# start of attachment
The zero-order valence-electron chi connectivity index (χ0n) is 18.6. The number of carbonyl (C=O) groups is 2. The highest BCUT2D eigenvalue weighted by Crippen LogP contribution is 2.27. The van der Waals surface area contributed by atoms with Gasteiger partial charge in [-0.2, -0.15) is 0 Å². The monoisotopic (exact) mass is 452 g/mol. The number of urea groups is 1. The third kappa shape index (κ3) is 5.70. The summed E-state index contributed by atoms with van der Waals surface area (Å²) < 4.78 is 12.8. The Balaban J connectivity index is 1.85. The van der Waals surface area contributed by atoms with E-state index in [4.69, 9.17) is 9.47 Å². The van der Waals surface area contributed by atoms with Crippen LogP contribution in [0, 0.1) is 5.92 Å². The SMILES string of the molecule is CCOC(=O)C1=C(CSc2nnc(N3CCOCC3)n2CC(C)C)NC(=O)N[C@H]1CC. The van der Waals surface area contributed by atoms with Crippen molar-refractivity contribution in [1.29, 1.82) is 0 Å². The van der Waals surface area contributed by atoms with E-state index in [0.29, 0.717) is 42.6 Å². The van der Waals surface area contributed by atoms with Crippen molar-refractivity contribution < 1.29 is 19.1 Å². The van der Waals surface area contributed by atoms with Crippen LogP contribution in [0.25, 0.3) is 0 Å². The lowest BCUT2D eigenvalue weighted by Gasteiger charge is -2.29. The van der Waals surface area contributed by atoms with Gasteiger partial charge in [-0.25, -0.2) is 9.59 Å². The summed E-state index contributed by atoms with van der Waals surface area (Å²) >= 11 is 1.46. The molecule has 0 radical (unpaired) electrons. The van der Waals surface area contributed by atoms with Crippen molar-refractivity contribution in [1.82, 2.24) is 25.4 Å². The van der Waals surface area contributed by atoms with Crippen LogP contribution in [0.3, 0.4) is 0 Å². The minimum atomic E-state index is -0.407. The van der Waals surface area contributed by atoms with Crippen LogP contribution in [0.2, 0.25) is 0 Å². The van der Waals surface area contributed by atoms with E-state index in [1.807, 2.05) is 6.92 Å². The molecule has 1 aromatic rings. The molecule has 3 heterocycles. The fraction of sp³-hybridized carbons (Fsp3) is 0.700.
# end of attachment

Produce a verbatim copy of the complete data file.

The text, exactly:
The zero-order valence-electron chi connectivity index (χ0n) is 18.6. The number of carbonyl (C=O) groups is 2. The highest BCUT2D eigenvalue weighted by Crippen LogP contribution is 2.27. The van der Waals surface area contributed by atoms with Gasteiger partial charge in [-0.2, -0.15) is 0 Å². The monoisotopic (exact) mass is 452 g/mol. The number of urea groups is 1. The third kappa shape index (κ3) is 5.70. The summed E-state index contributed by atoms with van der Waals surface area (Å²) < 4.78 is 12.8. The Balaban J connectivity index is 1.85. The van der Waals surface area contributed by atoms with E-state index in [4.69, 9.17) is 9.47 Å². The van der Waals surface area contributed by atoms with Crippen LogP contribution in [0, 0.1) is 5.92 Å². The SMILES string of the molecule is CCOC(=O)C1=C(CSc2nnc(N3CCOCC3)n2CC(C)C)NC(=O)N[C@H]1CC. The van der Waals surface area contributed by atoms with Crippen molar-refractivity contribution in [1.29, 1.82) is 0 Å². The van der Waals surface area contributed by atoms with E-state index in [0.29, 0.717) is 42.6 Å². The van der Waals surface area contributed by atoms with Crippen molar-refractivity contribution < 1.29 is 19.1 Å². The van der Waals surface area contributed by atoms with Crippen LogP contribution in [0.25, 0.3) is 0 Å². The lowest BCUT2D eigenvalue weighted by Gasteiger charge is -2.29. The van der Waals surface area contributed by atoms with Gasteiger partial charge in [-0.25, -0.2) is 9.59 Å². The summed E-state index contributed by atoms with van der Waals surface area (Å²) >= 11 is 1.46. The molecule has 0 radical (unpaired) electrons. The van der Waals surface area contributed by atoms with Crippen molar-refractivity contribution in [1.82, 2.24) is 25.4 Å². The van der Waals surface area contributed by atoms with Crippen LogP contribution in [0.3, 0.4) is 0 Å². The minimum atomic E-state index is -0.407. The van der Waals surface area contributed by atoms with Crippen LogP contribution in [0.2, 0.25) is 0 Å². The van der Waals surface area contributed by atoms with E-state index in [1.807, 2.05) is 6.92 Å². The molecule has 1 aromatic rings. The molecule has 3 heterocycles. The fraction of sp³-hybridized carbons (Fsp3) is 0.700.